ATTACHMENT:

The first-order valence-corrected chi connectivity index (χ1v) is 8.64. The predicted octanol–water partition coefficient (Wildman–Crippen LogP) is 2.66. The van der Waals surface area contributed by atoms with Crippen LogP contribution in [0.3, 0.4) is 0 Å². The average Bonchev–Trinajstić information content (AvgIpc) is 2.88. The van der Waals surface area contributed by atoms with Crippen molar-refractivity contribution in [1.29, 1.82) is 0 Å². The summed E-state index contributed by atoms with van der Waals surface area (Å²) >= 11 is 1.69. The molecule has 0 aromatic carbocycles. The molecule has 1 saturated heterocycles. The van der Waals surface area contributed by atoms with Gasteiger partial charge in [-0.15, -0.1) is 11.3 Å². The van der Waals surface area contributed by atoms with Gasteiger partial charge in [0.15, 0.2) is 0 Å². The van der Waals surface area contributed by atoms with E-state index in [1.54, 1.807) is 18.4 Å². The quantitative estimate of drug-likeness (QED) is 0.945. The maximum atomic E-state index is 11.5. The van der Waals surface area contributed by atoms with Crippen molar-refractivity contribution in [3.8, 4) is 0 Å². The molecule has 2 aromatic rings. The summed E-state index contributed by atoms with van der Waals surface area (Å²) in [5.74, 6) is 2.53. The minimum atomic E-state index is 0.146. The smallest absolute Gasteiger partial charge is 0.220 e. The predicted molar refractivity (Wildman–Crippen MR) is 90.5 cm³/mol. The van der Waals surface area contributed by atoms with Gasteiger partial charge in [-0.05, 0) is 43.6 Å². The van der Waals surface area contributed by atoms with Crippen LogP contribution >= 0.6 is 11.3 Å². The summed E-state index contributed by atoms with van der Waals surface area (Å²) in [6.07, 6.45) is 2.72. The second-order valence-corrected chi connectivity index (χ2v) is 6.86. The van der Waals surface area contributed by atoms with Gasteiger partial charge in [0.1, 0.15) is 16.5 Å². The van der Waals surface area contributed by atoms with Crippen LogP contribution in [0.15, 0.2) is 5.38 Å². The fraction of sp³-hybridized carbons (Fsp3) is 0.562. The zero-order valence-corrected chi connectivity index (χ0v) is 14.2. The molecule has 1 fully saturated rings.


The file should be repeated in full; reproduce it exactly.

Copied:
The first-order valence-corrected chi connectivity index (χ1v) is 8.64. The predicted octanol–water partition coefficient (Wildman–Crippen LogP) is 2.66. The van der Waals surface area contributed by atoms with Crippen LogP contribution in [0.3, 0.4) is 0 Å². The average Bonchev–Trinajstić information content (AvgIpc) is 2.88. The van der Waals surface area contributed by atoms with Crippen molar-refractivity contribution in [1.29, 1.82) is 0 Å². The summed E-state index contributed by atoms with van der Waals surface area (Å²) >= 11 is 1.69. The molecule has 0 aromatic carbocycles. The molecule has 1 saturated heterocycles. The van der Waals surface area contributed by atoms with Gasteiger partial charge in [-0.15, -0.1) is 11.3 Å². The van der Waals surface area contributed by atoms with Gasteiger partial charge in [0.15, 0.2) is 0 Å². The van der Waals surface area contributed by atoms with E-state index in [1.54, 1.807) is 18.4 Å². The quantitative estimate of drug-likeness (QED) is 0.945. The maximum atomic E-state index is 11.5. The van der Waals surface area contributed by atoms with Crippen molar-refractivity contribution in [3.8, 4) is 0 Å². The molecule has 2 aromatic rings. The summed E-state index contributed by atoms with van der Waals surface area (Å²) in [5.74, 6) is 2.53. The minimum atomic E-state index is 0.146. The smallest absolute Gasteiger partial charge is 0.220 e. The predicted molar refractivity (Wildman–Crippen MR) is 90.5 cm³/mol. The van der Waals surface area contributed by atoms with Gasteiger partial charge in [-0.05, 0) is 43.6 Å². The van der Waals surface area contributed by atoms with Crippen LogP contribution >= 0.6 is 11.3 Å². The summed E-state index contributed by atoms with van der Waals surface area (Å²) in [6.07, 6.45) is 2.72. The second-order valence-corrected chi connectivity index (χ2v) is 6.86. The van der Waals surface area contributed by atoms with Gasteiger partial charge in [0.1, 0.15) is 16.5 Å². The van der Waals surface area contributed by atoms with Crippen LogP contribution in [0.15, 0.2) is 5.38 Å². The fraction of sp³-hybridized carbons (Fsp3) is 0.562. The zero-order valence-corrected chi connectivity index (χ0v) is 14.2. The molecule has 1 fully saturated rings.